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There’s a reckless streak in me I can’t control. It makes me do dangerous things. I know it’s wrong, but I always fail—no willpower at all. The thing about Wayne, I tried to keep my distance, but he was hot, sexy in a middle-aged sort of way. He reminded me of some of my father’s friends. I thought we were kindred spirits.
‘I dream about you at night,’ he said, his voice husky, low. His breath smelled like clove gum and cigarettes.
‘I dream you do everything I tell you.’ He stepped into the small office in the back, came back with a Polaroid SX70, smiled and handed me the camera.
‘I want you to go into my office, pull down your panties, spread your legs and shoot a photo for me. You know what I want. Something really hot.’ The phone rang. He picked it up. ‘Wayne’s Volkswagen Repair.’ He turned back to me, leering. ‘I’ll make it worth your while,’ he said.
I sat on the cold metal stool at the counter, legs crossed, black skirt riding up my thighs. It was a long way from Shangri La. Fenders and transmissions littered the floor, tools hung on pegs nailed into the walls, and half-rebuilt engines balanced on benches and worktops. Every surface was covered with a layer of greasy dust that mingled with Wayne’s ever-present cigarette and made the air heavy and hard to breathe. What was it about these sleazy places? I felt sick. My stomach bottomed out with that familiar, crazy swirling. Sickening, but I still craved it. Bad girl with a bad habit. Very very bad.
I clutched the camera, watched the dust particles swirl in the light shafts from the open door. I could leave, follow the light right out to Lakewood Blvd. Get away this time, before I got in past my depth. Instead I looked inside to where the light ends, where it spotlights the Rigid Tool calendar with a naked ‘Miss July’ hanging in the place of honour behind the cash register. Someone had given her a moustache. My head hurt from the loud banging, rhythmic, like a clock striking, going all the time. Wayne’s two Mexicans pounded metal out back, competing with 40 mph traffic on the street. The Golden Oldies station blared out the hits.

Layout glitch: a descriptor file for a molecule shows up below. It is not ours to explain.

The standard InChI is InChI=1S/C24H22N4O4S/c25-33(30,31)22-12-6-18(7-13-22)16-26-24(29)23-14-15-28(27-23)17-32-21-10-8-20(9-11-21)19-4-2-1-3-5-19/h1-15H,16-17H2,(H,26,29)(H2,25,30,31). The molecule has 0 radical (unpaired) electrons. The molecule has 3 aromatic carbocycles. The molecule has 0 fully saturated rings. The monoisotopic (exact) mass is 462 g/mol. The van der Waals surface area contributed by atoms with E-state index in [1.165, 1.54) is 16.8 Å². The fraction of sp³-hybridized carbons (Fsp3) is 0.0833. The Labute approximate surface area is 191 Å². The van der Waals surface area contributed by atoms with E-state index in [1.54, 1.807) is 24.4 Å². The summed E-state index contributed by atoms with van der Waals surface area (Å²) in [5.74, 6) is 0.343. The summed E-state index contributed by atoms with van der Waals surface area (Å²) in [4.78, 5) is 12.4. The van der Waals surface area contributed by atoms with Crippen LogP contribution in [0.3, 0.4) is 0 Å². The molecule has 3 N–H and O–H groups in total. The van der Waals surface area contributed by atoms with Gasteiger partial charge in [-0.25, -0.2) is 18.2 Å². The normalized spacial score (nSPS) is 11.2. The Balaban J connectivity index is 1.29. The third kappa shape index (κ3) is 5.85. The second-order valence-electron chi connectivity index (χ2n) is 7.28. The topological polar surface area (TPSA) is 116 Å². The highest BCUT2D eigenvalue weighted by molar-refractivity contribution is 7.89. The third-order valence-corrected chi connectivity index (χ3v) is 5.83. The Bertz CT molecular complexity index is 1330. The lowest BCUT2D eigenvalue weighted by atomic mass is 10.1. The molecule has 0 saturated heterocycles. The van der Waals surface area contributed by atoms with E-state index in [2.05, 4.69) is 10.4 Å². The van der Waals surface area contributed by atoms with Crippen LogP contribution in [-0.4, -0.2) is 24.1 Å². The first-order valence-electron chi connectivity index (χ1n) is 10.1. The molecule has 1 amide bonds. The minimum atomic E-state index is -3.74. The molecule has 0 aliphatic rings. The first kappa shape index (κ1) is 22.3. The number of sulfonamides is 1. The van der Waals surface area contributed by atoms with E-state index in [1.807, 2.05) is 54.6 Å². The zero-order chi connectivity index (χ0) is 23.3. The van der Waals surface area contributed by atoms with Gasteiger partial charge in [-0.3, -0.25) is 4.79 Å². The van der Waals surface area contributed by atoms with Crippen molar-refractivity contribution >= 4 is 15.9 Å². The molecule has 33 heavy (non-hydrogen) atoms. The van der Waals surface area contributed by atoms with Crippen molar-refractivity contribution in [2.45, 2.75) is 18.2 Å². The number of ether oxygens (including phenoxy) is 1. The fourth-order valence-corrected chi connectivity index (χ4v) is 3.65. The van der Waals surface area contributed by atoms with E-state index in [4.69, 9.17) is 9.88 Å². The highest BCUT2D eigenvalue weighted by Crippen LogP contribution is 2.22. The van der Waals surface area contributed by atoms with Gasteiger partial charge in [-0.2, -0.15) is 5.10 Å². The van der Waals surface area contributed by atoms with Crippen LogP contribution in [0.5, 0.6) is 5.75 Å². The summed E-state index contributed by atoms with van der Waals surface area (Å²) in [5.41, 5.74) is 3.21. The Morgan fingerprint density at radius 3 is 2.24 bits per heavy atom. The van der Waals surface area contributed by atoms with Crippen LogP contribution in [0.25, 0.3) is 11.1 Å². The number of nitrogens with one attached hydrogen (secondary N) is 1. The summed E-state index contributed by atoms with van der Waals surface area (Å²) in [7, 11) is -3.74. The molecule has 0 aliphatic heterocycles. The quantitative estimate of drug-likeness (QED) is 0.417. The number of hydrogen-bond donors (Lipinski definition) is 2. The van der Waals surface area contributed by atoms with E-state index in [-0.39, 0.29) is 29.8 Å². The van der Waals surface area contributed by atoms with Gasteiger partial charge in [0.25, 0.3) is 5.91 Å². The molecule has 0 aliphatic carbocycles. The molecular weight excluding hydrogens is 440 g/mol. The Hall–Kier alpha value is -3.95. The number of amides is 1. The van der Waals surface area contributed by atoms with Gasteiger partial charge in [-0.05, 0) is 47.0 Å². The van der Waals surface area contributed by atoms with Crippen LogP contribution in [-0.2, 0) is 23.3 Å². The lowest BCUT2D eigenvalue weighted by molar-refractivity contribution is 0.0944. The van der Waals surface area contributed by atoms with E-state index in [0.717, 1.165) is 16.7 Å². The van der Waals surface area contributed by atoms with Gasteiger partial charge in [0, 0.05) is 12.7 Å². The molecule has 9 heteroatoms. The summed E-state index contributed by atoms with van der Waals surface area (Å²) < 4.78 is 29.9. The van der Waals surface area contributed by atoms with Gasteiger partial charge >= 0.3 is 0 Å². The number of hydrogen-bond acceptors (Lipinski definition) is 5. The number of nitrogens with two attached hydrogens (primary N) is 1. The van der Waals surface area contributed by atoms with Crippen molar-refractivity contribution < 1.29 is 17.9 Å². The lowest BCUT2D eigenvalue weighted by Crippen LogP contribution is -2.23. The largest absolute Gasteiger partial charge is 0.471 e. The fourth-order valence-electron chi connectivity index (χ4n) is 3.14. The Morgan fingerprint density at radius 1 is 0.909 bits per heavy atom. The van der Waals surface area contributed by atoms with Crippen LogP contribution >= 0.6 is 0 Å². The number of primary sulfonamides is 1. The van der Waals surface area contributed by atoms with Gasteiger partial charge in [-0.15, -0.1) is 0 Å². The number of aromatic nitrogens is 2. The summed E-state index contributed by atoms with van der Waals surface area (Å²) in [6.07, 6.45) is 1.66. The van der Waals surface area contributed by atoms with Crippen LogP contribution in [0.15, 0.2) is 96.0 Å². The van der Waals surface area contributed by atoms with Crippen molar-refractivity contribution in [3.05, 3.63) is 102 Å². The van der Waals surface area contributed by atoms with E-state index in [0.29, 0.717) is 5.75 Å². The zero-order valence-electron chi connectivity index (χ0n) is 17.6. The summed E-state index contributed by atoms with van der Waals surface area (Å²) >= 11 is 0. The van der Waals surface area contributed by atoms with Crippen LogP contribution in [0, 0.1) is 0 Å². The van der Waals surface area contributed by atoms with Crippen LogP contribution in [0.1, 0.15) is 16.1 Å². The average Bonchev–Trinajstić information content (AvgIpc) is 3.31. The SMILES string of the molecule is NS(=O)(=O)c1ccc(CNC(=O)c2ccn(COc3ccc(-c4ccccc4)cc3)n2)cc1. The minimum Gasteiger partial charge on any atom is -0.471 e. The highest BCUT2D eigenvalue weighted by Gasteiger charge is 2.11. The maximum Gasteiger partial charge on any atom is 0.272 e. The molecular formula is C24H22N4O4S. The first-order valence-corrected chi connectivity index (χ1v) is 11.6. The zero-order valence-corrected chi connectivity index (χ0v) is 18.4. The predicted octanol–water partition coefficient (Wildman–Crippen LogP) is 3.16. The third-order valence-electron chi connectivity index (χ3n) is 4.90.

I couldn’t hear myself think except to think that Wayne was waiting for an answer. To think that I should get out now, be that lady my mother raised me to be. Cold hands. Cold heart. My mother. I could never tell her; she’d never understand about this. About why I do this. Over and over! About how crazy I get around the wrong kind of man, a man like Wayne, so crazy when he smoothed his black hair back from his face, and wiped the sweat on his greasy jeans. Slumming, that’s what she’d call it.
But me, I never listen, I’m too busy dreaming about how his blue work shirt is half unbuttoned. I can see the thick hair on his chest and the pocket of his shirt that says ‘Wayne’ in big red letters. Crazy for his smell—his hands—big hands, calloused, black in the creases. I wondered what they’d feel like on my skin. I wondered what he meant by ‘I’ll make it worth your while.’
Wayne looked right at me as he hung up the phone. ‘Well,’ he said. ‘What’s it gonna be?’
Originally published in Cultural Weekly
© Alexis Rhone Fancher 2013
Find Alexis Rhone Fancher’s work in BoySlut, High Coupe, Gutter Eloquence, Tell Your True Tale, Good Men Project, Bare Hands, Poetry Super Highway, Le Zaporogue, Rattle, and elsewhere. Her photographs, published worldwide, include the covers of Witness and The Mas Tequila Review. Nominated for a Pushcart Prize in 2013, she is poetry editor of Cultural Weekly. www.alexisrhonefancher.com
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